Clann na Talmhan
|Clann na Talmhan|
|Founder and leader||Michael Donnellan
|Political position||Centre left |
|Politics of the Republic of Ireland
Formation and growth
Clann na Talmhan was founded on 29 June 1939 in Athenry, County Galway, in the wake of the breakdown of unification talks between the Irish Farmers Federation (IFF) and representatives of farmers in Connacht on the rate-paying issue. While the IFF supprted full derating, the western view was that the largest farmers should not be relieved of all their rate-paying obligations. Were this to happen, indirect taxation would inevitably increase and small farmers and workers would find themselves appreciably worse off.
The party was led initially by Galway farmer Michael Donnellan. Its foundation represented a revival of agrarian politics in Ireland; from 1922 to 1933, a series of parties had represented farming interests, namely the Farmers' Party and the National Centre Party. However, these groups mostly attracted large farmers in the east. In contrast, Clann na Talmhan appealed explicitly to the more numerous small farmers of the west of Ireland. The party's objectives included the promotion of the interests of small farmers, call for government support for land reclamation, lowering of taxes on farmland, a more progressive system of land rates which would help small farmers and more intensive afforestation. During the 1940s it began to adopt Social democratic policies. It was a supporter of free secondary education and subsidised university education as well as state investment in a public healthcare system.
In contrast to the earlier Farmers' Party, Clann na Talmhan emphasised grass-roots campaigning and political agitation. It also developed an efficient electoral machine largely due to the advice and skills employed from former members of Fianna Fáil. Although the party was hindered to a degree by wartime restrictions on public meetings and the press the party did have five years to prepare for its first election. Clann na Talmhan first entered national politics when it contested the 1943 general election. On that occasion, the party won ten seats. This was reduced to nine at the 1944 general election. Donnellan resigned as leader following the election and was replaced by Joseph Blowick, another western farmer.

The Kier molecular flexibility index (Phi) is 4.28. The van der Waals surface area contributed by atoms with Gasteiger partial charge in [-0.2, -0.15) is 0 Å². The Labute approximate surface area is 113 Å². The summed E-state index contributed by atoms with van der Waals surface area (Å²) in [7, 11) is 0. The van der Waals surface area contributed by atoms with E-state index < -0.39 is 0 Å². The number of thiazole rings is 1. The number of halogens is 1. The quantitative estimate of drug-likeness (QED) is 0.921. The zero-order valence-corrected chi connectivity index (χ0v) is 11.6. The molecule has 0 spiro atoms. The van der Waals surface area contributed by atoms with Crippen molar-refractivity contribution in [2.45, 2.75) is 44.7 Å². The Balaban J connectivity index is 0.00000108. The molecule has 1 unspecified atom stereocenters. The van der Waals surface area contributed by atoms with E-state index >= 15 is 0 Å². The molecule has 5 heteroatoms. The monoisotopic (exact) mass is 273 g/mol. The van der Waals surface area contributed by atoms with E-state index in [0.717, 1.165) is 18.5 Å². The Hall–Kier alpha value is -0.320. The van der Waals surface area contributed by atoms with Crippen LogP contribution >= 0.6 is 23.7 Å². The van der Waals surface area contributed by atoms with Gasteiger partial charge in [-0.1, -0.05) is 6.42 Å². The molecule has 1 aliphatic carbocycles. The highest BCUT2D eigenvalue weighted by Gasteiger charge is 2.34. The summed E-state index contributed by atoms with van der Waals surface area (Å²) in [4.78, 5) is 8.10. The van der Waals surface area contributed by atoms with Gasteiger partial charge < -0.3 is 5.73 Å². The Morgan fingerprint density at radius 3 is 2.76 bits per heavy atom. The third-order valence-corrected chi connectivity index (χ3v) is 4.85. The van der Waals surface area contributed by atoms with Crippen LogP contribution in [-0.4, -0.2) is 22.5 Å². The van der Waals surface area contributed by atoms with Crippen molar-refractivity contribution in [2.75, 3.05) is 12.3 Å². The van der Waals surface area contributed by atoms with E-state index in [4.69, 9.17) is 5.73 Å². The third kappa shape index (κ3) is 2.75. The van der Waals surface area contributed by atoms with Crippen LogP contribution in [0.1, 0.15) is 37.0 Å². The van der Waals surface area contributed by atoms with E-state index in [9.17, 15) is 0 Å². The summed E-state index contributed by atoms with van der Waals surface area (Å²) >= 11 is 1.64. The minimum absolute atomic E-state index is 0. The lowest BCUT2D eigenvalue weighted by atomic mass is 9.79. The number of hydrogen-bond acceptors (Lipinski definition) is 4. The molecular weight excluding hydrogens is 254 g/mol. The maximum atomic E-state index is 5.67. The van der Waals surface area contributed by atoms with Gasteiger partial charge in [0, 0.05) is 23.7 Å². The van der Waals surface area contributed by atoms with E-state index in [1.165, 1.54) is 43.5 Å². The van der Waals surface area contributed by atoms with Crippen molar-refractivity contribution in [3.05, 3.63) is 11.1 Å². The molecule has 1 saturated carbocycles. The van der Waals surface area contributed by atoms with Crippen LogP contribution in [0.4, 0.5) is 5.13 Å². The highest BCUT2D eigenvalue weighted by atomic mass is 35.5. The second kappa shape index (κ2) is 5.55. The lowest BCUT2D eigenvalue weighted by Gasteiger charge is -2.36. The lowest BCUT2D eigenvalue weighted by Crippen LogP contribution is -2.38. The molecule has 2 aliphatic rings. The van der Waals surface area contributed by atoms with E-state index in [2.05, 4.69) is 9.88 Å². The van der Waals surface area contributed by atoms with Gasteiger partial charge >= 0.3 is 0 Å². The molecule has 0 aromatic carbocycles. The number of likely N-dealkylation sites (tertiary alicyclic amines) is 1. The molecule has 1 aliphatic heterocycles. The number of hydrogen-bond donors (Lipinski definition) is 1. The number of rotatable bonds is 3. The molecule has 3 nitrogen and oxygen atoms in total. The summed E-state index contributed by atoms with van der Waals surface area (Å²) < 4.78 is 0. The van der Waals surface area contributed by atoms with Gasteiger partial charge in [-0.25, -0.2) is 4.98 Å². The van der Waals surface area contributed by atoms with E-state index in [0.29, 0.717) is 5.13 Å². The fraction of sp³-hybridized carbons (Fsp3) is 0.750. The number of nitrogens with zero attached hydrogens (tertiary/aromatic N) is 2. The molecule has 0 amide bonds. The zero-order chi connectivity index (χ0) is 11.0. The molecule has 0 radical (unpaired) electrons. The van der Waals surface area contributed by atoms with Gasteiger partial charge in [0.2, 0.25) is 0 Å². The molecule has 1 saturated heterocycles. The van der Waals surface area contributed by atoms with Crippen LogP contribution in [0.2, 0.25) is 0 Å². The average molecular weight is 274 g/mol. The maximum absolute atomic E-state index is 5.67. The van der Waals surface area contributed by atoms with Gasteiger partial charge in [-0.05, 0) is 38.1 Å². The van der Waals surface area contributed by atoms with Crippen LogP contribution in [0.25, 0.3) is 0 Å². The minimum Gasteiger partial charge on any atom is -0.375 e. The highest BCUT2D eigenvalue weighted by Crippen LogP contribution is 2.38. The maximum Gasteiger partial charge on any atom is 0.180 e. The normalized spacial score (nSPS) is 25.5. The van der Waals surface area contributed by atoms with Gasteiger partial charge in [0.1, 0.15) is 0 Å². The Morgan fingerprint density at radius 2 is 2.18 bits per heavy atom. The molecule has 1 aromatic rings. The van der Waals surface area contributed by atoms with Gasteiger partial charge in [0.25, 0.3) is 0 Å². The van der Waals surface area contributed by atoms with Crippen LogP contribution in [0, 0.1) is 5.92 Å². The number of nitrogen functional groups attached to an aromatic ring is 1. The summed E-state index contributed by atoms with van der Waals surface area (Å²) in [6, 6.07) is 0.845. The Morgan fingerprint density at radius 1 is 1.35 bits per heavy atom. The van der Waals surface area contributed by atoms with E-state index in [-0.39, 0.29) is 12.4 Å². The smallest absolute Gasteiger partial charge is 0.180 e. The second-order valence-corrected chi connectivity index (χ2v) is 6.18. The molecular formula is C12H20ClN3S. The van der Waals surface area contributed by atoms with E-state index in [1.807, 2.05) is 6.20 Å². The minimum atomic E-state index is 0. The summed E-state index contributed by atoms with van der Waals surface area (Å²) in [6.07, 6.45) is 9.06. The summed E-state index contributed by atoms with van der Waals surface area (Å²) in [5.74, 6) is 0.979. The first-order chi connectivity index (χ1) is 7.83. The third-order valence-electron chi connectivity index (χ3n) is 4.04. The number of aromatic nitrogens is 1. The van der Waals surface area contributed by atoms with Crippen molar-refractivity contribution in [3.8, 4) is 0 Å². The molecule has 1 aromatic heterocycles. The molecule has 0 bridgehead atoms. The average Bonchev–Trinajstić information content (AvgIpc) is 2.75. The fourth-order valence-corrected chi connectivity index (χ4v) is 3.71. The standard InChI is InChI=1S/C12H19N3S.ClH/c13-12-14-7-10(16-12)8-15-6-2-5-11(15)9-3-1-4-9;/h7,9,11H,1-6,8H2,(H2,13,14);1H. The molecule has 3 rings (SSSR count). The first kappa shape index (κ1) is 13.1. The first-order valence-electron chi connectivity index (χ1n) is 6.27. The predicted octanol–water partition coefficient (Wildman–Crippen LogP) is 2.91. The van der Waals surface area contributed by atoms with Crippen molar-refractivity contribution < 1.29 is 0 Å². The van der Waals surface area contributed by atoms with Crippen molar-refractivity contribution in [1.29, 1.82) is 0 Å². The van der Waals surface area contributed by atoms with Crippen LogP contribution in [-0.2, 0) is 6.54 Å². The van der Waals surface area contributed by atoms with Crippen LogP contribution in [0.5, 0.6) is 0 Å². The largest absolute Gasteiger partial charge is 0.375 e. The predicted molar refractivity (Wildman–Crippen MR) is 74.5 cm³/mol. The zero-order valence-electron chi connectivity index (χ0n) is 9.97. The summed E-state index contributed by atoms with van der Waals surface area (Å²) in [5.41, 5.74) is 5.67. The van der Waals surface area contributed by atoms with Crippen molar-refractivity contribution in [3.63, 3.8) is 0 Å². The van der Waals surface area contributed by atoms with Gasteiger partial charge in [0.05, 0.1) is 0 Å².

In government and decline
The party became a prominent participant in the first inter-party government (1948–1951), with Blowick serving as Minister for Lands and Donnellan becoming a Parliamentary Secretary. The party also went on to become a component of the second inter-party government, with Blowick and Donnellan reprising their ministerial roles. However, this period saw a retrenchment rather than expansion of the party, which did not expand its support beyond western and southern small farmers. Like their spiritual predecessors, Clann na Talmhan could not unite small and large farmers in one party, and this restricted its electoral appeal.
The party began to lose its position after being in government, as people again began to vote for Fianna Fáil and Fine Gael rather than small parties. A lack of improvement in the economy also lead to disillusionment with the party. During the 1950s many activists had departed and the party became little more than a collection of personal electoral machines. By 1961, Donnellan and Blowick were the only party TDs remaining, and the party ceased to exist as an organisation independent of those men. When Donnellan died in 1964, his son was elected, but for Fine Gael rather than his father's party. Blowick decided not to contest the 1965 general election, and the party was formally wound up.
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